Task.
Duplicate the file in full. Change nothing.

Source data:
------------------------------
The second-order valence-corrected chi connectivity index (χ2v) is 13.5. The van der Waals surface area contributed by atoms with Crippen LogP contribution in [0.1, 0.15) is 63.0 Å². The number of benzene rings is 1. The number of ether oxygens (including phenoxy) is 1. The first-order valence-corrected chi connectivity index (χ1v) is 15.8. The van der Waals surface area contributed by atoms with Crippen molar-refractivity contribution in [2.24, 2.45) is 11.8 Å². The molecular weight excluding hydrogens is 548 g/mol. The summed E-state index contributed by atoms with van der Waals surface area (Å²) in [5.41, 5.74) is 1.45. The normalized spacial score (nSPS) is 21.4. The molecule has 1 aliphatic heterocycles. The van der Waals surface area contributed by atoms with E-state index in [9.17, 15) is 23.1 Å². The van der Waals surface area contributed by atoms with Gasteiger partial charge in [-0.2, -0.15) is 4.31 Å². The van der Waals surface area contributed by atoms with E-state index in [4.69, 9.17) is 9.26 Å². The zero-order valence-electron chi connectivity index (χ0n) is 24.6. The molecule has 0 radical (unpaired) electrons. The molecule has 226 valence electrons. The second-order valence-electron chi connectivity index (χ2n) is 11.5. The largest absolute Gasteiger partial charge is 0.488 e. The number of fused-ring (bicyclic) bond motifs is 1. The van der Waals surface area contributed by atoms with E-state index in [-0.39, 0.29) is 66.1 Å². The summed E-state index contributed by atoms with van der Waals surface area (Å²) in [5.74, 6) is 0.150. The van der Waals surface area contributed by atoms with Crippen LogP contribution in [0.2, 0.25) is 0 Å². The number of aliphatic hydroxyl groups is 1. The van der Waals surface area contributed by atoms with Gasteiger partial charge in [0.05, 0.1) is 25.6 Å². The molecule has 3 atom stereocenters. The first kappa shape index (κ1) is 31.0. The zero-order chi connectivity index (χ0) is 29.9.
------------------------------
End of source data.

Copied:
The second-order valence-corrected chi connectivity index (χ2v) is 13.5. The van der Waals surface area contributed by atoms with Crippen LogP contribution in [0.1, 0.15) is 63.0 Å². The number of benzene rings is 1. The number of ether oxygens (including phenoxy) is 1. The first-order valence-corrected chi connectivity index (χ1v) is 15.8. The van der Waals surface area contributed by atoms with Crippen molar-refractivity contribution in [2.24, 2.45) is 11.8 Å². The molecular weight excluding hydrogens is 548 g/mol. The summed E-state index contributed by atoms with van der Waals surface area (Å²) in [5.41, 5.74) is 1.45. The normalized spacial score (nSPS) is 21.4. The molecule has 1 aliphatic heterocycles. The van der Waals surface area contributed by atoms with E-state index in [9.17, 15) is 23.1 Å². The van der Waals surface area contributed by atoms with Gasteiger partial charge in [-0.2, -0.15) is 4.31 Å². The van der Waals surface area contributed by atoms with E-state index in [4.69, 9.17) is 9.26 Å². The zero-order valence-electron chi connectivity index (χ0n) is 24.6. The molecule has 0 radical (unpaired) electrons. The molecule has 226 valence electrons. The second-order valence-electron chi connectivity index (χ2n) is 11.5. The largest absolute Gasteiger partial charge is 0.488 e. The number of fused-ring (bicyclic) bond motifs is 1. The van der Waals surface area contributed by atoms with E-state index in [-0.39, 0.29) is 66.1 Å². The summed E-state index contributed by atoms with van der Waals surface area (Å²) in [5.74, 6) is 0.150. The van der Waals surface area contributed by atoms with Crippen LogP contribution in [0.2, 0.25) is 0 Å². The number of aliphatic hydroxyl groups is 1. The van der Waals surface area contributed by atoms with Gasteiger partial charge in [0.05, 0.1) is 25.6 Å². The molecule has 3 atom stereocenters. The first kappa shape index (κ1) is 31.0. The zero-order chi connectivity index (χ0) is 29.9.